The home – where many of us were confined for much of the last two years – has long been a provocative site for artists to consider the way we live. Domestic life assumes many configurations, shaped by the people we live alongside and the neighbourhoods we occupy. For some home is a place of tenderness, offering refuge from the politics of the city. For others, home can be a deadening or constraining space, which gives way to fantasies of escape.
Bringing together intimate photographs and ambivalent documentary alongside filmed family portraits, this exhibition of works by ten contemporary artists, including five Artangel commissions, invites you to explore the landscape of private space and its capacity to contain and sustain us. Artists featured include Mona Hatoum, Donald Rodney, Gregor Schneider, Clio Barnard, Rachel Whiteread, De’Anne Crooks, among others.
Tuesday – Sunday 10:00 – 17:00 (last entry 16:00)
Free admission. More information on accessing Museum of the Home is available via their website.
Gregor Schneider is renowned for his unnerving presentation of normality, in which his chosen medium – the domestic room – becomes the site of an unrelenting existential confrontation.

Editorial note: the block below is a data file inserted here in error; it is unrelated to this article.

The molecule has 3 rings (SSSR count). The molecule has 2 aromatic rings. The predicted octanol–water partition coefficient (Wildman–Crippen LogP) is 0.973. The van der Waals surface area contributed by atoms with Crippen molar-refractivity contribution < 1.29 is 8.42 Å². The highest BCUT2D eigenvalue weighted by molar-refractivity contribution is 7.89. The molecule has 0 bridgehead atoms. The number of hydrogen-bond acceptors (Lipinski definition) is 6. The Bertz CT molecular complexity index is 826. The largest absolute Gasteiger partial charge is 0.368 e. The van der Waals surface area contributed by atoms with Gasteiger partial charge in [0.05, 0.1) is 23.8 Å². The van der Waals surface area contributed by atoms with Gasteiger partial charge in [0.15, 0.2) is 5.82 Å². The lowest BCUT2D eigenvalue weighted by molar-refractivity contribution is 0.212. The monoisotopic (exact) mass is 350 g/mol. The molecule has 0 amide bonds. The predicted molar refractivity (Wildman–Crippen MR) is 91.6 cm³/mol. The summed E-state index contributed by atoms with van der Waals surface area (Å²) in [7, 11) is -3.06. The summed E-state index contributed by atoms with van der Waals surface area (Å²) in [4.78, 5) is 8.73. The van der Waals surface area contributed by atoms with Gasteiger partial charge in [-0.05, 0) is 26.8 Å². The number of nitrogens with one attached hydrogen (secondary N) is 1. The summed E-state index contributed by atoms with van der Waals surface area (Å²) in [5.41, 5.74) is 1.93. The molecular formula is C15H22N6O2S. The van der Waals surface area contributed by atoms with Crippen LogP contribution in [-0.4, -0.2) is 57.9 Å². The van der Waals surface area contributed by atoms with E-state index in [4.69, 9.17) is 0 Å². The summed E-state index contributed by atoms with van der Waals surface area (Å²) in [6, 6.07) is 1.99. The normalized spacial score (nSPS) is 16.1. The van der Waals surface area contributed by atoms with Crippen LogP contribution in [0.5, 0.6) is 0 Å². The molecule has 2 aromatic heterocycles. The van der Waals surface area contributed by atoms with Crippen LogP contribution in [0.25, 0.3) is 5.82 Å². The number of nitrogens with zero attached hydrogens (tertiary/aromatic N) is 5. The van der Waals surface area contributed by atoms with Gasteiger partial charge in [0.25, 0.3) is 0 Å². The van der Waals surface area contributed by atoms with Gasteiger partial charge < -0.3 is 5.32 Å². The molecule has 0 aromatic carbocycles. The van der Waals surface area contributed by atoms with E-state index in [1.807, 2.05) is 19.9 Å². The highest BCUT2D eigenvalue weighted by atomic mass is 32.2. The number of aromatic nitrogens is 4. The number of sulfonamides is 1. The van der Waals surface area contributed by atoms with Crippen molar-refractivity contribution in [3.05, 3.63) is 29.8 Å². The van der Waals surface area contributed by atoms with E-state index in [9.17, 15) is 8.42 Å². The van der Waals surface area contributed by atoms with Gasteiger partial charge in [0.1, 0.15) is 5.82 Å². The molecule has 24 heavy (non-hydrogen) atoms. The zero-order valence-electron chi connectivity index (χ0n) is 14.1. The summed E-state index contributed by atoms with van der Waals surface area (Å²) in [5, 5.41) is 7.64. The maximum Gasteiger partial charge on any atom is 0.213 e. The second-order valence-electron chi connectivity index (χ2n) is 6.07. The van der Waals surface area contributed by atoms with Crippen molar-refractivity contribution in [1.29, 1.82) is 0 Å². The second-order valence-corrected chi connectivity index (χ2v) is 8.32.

Schneider’s compelling and ongoing project is Haus Ur, the ever-changing construction and reproduction of the interior of his childhood home in Rheydt, Germany. Reconstructed in the German Pavilion at the 2001 Venice Biennale as Dead House Ur, this work earned Schneider the Golden Lion for sculpture. Die Familie Schneider, the artist’s first major ‘house’ work outside Germany, was commissioned by Artangel and presented in London in the Autumn of 2004.
Schneider has referenced spaces that are well beyond the domestic sphere: including a religious centre (the Caaba in Mecca) a red-light district (Steindamm, Hamburg) and the maximum-security internment facility on Cuba (Camp V, Guantanamo Bay).
A two channel film of Die Familie Schneider is part of The Artangel Collection, alongside 176 photographs. Since its initial presentation in 2004, the film has been installed at the Turner Contemporary Margate in 2015.